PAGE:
As an Orthodox Jew and rabbi, Rabbi Greenberg says he wants people to observe kashrut and Shabbat fully, but he affirms the limited form of observance as a legitimate accommodation to enable the conversion of people in Israel who will be “serious Jews – albeit not Orthodox Jews.” Later in the essay he says these standards meet the needs for conversion in the Diaspora as well. And he concludes by saying that if his approach of not insisting on full observance of the ritual mitzvot were followed, “I am convinced we would in fact end up with many more fully observant converts than we have now, not to speak of the tens of thousands who, even though less than fully observant, would be fully serious Jews.”

Coming from an admittedly non-Orthodox perspective as I do, Rabbi Greenberg’s approach to the current conversion crisis in Israel, and to appropriate conversion standards here in America, is enlightened. As a “political” matter, I wish that more Orthodox authorities would agree with him. There are other questions that interest me more: To what extent can a non-converting non-Jewish partner still participate in the Jewish people’s mission to make the real world conform to the ideal? To what extent can such a person be said to be committed to the principle that there are obligations involved in that mission, and to observe them? Can a non-Jewish or for that matter a Jewish partner acknowledge that there are obligations involved in living up to the covenant without accepting that those obligations are commanded by God?

In my personal practice, I don’t keep fully kosher, but I scrupulously avoid eating pork. I used to feel embarrassed by this “not good enough” practice until another rabbi told me years ago that “anything that you do in the direction of keeping kosher is good.” I find Rabbi Greenberg’s tolerance of less than full observance of Jewish law and his welcoming of serious but not fully observant Jews to be very heartening. InterfaithFamily.com is trying to encourage interfaith couples and families to engage in Jewish life. They by and large are not going to be fully observant, but they could be seriously Jewishly engaged. If that approach is respected, and considered close to if not within the covenant, then more interfaith couples and families may move in that direction.

This post originally appeared on www.interfaithfamily.com and is reprinted with permission.

Conversion for Children at Mayyim Hayyim

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Our friends at Mayyim Hayyim have produced a wonderful video of the conversion of an infant. The film was made by a terrific film maker, Jennifer Kaplan. We’ve added it to our Conversion Resource Page; you can watch the video on our site.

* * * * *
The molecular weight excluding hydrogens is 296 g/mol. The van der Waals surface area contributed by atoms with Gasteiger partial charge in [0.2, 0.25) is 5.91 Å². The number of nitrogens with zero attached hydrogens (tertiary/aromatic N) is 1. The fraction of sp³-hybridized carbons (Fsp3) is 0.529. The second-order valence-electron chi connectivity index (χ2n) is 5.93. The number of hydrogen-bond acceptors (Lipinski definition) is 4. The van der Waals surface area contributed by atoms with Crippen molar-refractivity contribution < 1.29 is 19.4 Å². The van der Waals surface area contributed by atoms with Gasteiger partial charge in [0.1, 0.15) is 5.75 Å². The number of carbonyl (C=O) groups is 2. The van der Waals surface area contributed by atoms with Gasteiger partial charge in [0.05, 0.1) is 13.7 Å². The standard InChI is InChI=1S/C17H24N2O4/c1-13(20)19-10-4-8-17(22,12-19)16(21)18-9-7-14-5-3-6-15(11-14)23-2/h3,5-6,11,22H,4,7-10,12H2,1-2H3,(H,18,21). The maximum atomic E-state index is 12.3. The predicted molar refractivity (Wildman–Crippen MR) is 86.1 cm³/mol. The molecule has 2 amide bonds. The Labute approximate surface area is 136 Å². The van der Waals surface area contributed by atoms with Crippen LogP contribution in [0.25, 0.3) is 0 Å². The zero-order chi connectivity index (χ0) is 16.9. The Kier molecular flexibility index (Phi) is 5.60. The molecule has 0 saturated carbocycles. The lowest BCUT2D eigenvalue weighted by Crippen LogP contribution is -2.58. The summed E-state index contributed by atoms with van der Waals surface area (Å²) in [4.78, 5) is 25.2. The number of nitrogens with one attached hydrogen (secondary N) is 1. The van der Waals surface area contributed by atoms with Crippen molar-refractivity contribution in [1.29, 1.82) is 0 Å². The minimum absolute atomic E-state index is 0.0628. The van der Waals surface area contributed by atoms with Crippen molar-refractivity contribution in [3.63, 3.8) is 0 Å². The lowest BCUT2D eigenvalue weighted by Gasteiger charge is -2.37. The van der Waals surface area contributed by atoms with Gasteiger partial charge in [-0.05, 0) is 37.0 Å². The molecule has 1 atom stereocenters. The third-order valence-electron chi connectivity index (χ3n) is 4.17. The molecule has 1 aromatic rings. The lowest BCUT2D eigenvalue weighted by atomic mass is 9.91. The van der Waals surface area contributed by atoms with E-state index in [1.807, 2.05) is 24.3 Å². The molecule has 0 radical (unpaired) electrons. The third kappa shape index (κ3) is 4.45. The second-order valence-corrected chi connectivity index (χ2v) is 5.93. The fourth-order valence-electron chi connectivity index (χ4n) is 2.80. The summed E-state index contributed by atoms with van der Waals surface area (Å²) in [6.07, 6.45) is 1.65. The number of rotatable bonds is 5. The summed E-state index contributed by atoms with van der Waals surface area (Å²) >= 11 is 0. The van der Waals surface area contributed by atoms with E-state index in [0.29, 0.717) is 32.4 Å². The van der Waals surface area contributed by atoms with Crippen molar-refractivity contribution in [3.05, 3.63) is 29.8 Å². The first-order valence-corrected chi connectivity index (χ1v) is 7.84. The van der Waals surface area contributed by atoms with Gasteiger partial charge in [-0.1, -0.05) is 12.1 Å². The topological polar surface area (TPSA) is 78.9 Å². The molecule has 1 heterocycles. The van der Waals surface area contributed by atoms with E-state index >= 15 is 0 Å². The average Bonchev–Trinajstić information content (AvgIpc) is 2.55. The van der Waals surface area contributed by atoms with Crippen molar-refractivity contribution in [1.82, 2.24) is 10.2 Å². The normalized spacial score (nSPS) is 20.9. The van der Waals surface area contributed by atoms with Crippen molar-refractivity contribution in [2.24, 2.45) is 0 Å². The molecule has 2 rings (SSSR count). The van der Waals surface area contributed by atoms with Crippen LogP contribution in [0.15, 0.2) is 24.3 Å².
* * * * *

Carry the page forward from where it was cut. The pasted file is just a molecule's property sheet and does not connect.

Please check out my comments on the video on Mayyim Hayyim’s new blog.

While you’re at it, consider attending Mayyim Hayyim’s international conference October 10-12.

The project was supported by funding from two of InterfaithFamily.com’s supporters CJP, the Boston federation, and the Natan Fund.

This post originally appeared on www.interfaithfamily.com and is reprinted with permission.

 

Conversion Shifts

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It feels like an inexplicable coincidence. On July 8 I wrote an appreciation of Gary Tobin, a leading Jewish thinker and supporter of outreach to interfaith families who just passed away. I remembered his support for us and our tactical disagreement about how much to promote conversion to non-Jewish partners in interfaith marriages. On the same day, the New York Jewish Week wrote about a major shift in the Conservative Movement about … how much to promote conversion as part of interfaith outreach.

Since InterfaithFamily.com got started, we have been interested in trying to help Conservative Jews respond positively to intermarriage. I grew up in a Conservative synagogue. At the Hornstein Program at Brandeis, I wrote a paper on the Movement’s response to intermarriage, analyzing responsa literature from the Committee On Law and Standards. In IFF’s early years we had eminent Conservative rabbis like Bradley Shavit Artson (dean of the Ziegler School of Rabbinic Studies at American Jewish University), Myron Geller (a long-time member of the Committee on Law and Standards) and Carl Perkins (author of the revised edition of Embracing Judaism published by the Rabbinical Assembly) write for us.

We were very supportive when the Federation of Jewish Men’s Clubs started its keruv initiative. Rabbi Charles Simon participated in the conference we held for outreach professionals in May 2007, and we reviewed the FJMC’s pamphlets The Role of the Supportive Non-Jewish Spouse in the Conservative/Masorti Movement and Let’s Talk About It: A Book of Support and Guidance for Families Experiencing Intermarriage and Synagogue Leadership.

Since we started listing Jewish organizations that welcome interfaith families back in 2001 and 2002, we have tried to recruit Conservative synagogues. When I spoke with Conservative rabbis in those days, pretty much the first question they would ask is, “what’s your position on conversion?” When I would say “conversion is a wonderful personal choice and we are delighted if any of our resources help people along that path, but we think that conversion should not be promoted too aggressively because it will turn away people who might otherwise come in and raise Jewish children,” many times the rabbi’s response would be “that’s not good enough.”

It appears that attitudes are adapting to the times. Slowly over the years, we have been able to recruit more than 70 Conservative synagogues and institutions to list on our organization directory. It has been widely reported that the growth in the Reform Movement and the decline in the Conservative Movement between 1990 and 2000 was due to the Reform Movement’s greater acceptance of interfaith families.